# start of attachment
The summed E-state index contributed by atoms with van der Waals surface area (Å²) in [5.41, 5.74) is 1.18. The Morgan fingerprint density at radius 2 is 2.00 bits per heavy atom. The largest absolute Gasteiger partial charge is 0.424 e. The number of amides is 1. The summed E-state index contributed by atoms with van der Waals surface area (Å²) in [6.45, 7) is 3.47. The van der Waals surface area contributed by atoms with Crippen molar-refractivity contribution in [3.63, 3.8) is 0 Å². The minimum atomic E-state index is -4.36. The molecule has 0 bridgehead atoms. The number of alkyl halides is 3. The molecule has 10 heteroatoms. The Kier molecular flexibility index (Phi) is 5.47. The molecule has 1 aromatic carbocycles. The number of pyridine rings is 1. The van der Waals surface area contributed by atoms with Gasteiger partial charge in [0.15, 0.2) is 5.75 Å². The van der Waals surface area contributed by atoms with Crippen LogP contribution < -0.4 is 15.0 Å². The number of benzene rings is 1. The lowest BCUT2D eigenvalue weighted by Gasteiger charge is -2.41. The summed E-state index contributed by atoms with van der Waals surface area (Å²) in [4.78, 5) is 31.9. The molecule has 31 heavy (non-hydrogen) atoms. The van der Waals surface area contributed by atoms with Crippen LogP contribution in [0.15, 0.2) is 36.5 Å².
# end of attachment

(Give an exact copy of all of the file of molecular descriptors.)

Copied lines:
The summed E-state index contributed by atoms with van der Waals surface area (Å²) in [5.41, 5.74) is 1.18. The Morgan fingerprint density at radius 2 is 2.00 bits per heavy atom. The largest absolute Gasteiger partial charge is 0.424 e. The number of amides is 1. The summed E-state index contributed by atoms with van der Waals surface area (Å²) in [6.45, 7) is 3.47. The van der Waals surface area contributed by atoms with Crippen molar-refractivity contribution in [3.63, 3.8) is 0 Å². The minimum atomic E-state index is -4.36. The molecule has 0 bridgehead atoms. The number of alkyl halides is 3. The molecule has 10 heteroatoms. The Kier molecular flexibility index (Phi) is 5.47. The molecule has 1 aromatic carbocycles. The number of pyridine rings is 1. The van der Waals surface area contributed by atoms with Gasteiger partial charge in [0.15, 0.2) is 5.75 Å². The van der Waals surface area contributed by atoms with Crippen LogP contribution < -0.4 is 15.0 Å². The number of benzene rings is 1. The lowest BCUT2D eigenvalue weighted by Gasteiger charge is -2.41. The summed E-state index contributed by atoms with van der Waals surface area (Å²) in [4.78, 5) is 31.9. The molecule has 31 heavy (non-hydrogen) atoms. The van der Waals surface area contributed by atoms with Crippen LogP contribution in [0.15, 0.2) is 36.5 Å².